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I was just reviewing some old code and found the following (inside foo.asp):

Const ASP_FILENAME = "foo.asp"  ' TODO: Update this to the name of this file (if changed)

The variable is only used for logging errors. (ie. "Error in foo.asp - Could not create xxxxx object.") Is there any way to avoid this?


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up vote 2 down vote accepted

From the now-defunct (thanks to

How do I get the name of the current URL / page?

This one is pretty easy, but there are two parts.

To retrieve the name of the current file, you can use any of these:

    Response.Write Request.ServerVariables("SCRIPT_NAME") & "<br>" 
    Response.Write Request.ServerVariables("PATH_INFO") & "<br>" 
    Response.Write Request.ServerVariables("URL") & "<br>" 

To make that path local (for example, to use with FileSystemObject), just apply the server.mappath() method to the result.

To get the entire URL, including the http:// or https:// prefix, you can do this:

    prot = "http" 
    https = lcase(request.ServerVariables("HTTPS")) 
    if https <> "off" then prot = "https" 
    domainname = Request.ServerVariables("SERVER_NAME") 
    filename = Request.ServerVariables("SCRIPT_NAME") 
    querystring = Request.ServerVariables("QUERY_STRING") 
    response.write prot & "://" & domainname & filename & "?" & querystring 

To get the page name ONLY, use something like this:

    scr = Request.ServerVariables("SCRIPT_NAME") & "<br>" 
    if instr(scr,"/")>0 then 
        scr = right(scr, len(scr) - instrRev(scr,"/")) 
    end if 
    response.write scr 

Or, without the IF logic:

    scr = Request.ServerVariables("SCRIPT_NAME") & "<br>" 
    loc = instrRev(scr,"/") 
    scr = mid(scr, loc+1, len(scr) - loc) 
    response.write scr 

Now. If your file is an #INCLUDE within another file, the above scripts will produce the name of the CALLING file (since the included file is first integrated into the calling script, then the ASP within it is all executed in the context of the 'parent' file). One way you can work around this is to re-populate a current_filename variable before loading each include file, for example:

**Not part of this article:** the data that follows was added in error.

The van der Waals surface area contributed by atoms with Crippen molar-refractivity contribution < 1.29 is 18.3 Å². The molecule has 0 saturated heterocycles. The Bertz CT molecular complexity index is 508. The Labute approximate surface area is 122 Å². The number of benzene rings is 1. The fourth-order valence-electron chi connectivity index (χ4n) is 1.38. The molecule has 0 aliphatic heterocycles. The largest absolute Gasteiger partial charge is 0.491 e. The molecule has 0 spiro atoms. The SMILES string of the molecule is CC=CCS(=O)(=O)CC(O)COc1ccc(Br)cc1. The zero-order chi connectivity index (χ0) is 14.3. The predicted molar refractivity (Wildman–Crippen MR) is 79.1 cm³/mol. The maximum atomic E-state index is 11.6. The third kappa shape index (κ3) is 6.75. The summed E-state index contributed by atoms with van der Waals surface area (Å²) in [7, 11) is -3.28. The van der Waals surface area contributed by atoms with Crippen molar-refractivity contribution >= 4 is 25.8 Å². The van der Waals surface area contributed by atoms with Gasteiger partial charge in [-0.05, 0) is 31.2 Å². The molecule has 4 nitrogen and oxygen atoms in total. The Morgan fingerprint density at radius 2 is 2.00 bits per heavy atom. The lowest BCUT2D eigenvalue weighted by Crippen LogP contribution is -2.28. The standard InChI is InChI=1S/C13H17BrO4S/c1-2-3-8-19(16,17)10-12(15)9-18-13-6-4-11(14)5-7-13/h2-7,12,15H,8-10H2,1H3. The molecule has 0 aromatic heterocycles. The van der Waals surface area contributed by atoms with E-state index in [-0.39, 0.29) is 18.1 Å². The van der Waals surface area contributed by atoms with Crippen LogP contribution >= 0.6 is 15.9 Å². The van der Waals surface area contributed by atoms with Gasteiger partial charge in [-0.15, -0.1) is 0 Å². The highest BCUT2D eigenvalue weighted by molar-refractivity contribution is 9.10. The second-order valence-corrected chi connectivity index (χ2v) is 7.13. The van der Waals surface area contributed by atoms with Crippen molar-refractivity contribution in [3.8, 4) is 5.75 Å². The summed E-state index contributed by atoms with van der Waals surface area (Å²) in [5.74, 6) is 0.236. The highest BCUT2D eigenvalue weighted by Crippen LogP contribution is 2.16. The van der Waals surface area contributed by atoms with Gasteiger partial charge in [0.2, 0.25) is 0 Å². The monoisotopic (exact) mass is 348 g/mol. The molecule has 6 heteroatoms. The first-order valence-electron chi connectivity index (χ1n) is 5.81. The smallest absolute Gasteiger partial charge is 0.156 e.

current_filename = "filetoinclude.asp" 

<!--#include file='filetoinclude.asp'-->

(And no, don't try passing current_filename as a variable to the #INCLUDE directive; see Article #2042.)

Then, in filetoinclude.asp:

    Response.Write "Current file: " & current_filename 

Of course, you could just as easily hard-code the filename inside of each include file. But I suppose that solution would somewhat defeat the purpose of retrieving that information at least somewhat dynamically.

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Current Url <> Current file name. It could be an include file, for example. – Joel Coehoorn Jan 16 '09 at 15:24
If that is an issue for the OP, this site suggests a means of handling that scenario too. – CJM Jan 16 '09 at 15:34
Please see my answer below for a __FILE__ magic constant equivalent in Classic ASP :) – Matt Borja Sep 21 '15 at 19:28
Link is now an ad. – ParoX Oct 30 '15 at 15:51
@ParoX - thank goodness for the Wayback Machine! – CJM Oct 31 '15 at 17:34

You could parse Request.ServerVariables("url") to get the filename portion. A google search found this code, to which i don't claim credit, which uses the SCRIPT_NAME server variable which seems to make more sense indeed, also taking any url rewriting in to account that might be in place:

function getFileName(fpath, returnExtension)
        tmp = fpath
        if instrRev(tmp,"/") > 0 then
              tmp = mid(tmp, instrRev(tmp,"/")+1)
        end if